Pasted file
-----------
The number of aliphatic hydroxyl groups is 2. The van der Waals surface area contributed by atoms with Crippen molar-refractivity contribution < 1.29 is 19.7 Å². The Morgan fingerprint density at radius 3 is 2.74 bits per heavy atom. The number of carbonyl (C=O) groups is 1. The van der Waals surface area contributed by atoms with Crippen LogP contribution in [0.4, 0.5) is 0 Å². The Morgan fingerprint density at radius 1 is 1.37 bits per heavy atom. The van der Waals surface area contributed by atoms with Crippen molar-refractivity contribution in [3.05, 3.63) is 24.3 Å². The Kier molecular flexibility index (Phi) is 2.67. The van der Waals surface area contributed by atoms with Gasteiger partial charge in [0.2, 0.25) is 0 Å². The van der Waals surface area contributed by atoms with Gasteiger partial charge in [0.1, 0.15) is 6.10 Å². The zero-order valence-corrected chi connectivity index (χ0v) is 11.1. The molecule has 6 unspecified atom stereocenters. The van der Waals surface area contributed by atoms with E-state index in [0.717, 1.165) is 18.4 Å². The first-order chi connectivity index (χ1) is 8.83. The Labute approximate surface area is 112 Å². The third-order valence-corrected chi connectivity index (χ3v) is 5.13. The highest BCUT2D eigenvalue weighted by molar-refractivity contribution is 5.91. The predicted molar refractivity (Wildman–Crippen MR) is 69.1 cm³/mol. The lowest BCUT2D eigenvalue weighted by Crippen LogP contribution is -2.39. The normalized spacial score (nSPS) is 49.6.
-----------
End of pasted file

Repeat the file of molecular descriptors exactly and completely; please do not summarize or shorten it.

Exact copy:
The number of aliphatic hydroxyl groups is 2. The van der Waals surface area contributed by atoms with Crippen molar-refractivity contribution < 1.29 is 19.7 Å². The Morgan fingerprint density at radius 3 is 2.74 bits per heavy atom. The number of carbonyl (C=O) groups is 1. The van der Waals surface area contributed by atoms with Crippen LogP contribution in [0.4, 0.5) is 0 Å². The Morgan fingerprint density at radius 1 is 1.37 bits per heavy atom. The van der Waals surface area contributed by atoms with Crippen molar-refractivity contribution in [3.05, 3.63) is 24.3 Å². The Kier molecular flexibility index (Phi) is 2.67. The van der Waals surface area contributed by atoms with Gasteiger partial charge in [0.2, 0.25) is 0 Å². The van der Waals surface area contributed by atoms with Gasteiger partial charge in [0.1, 0.15) is 6.10 Å². The zero-order valence-corrected chi connectivity index (χ0v) is 11.1. The molecule has 6 unspecified atom stereocenters. The van der Waals surface area contributed by atoms with E-state index in [0.717, 1.165) is 18.4 Å². The first-order chi connectivity index (χ1) is 8.83. The Labute approximate surface area is 112 Å². The third-order valence-corrected chi connectivity index (χ3v) is 5.13. The highest BCUT2D eigenvalue weighted by molar-refractivity contribution is 5.91. The predicted molar refractivity (Wildman–Crippen MR) is 69.1 cm³/mol. The lowest BCUT2D eigenvalue weighted by Crippen LogP contribution is -2.39. The normalized spacial score (nSPS) is 49.6.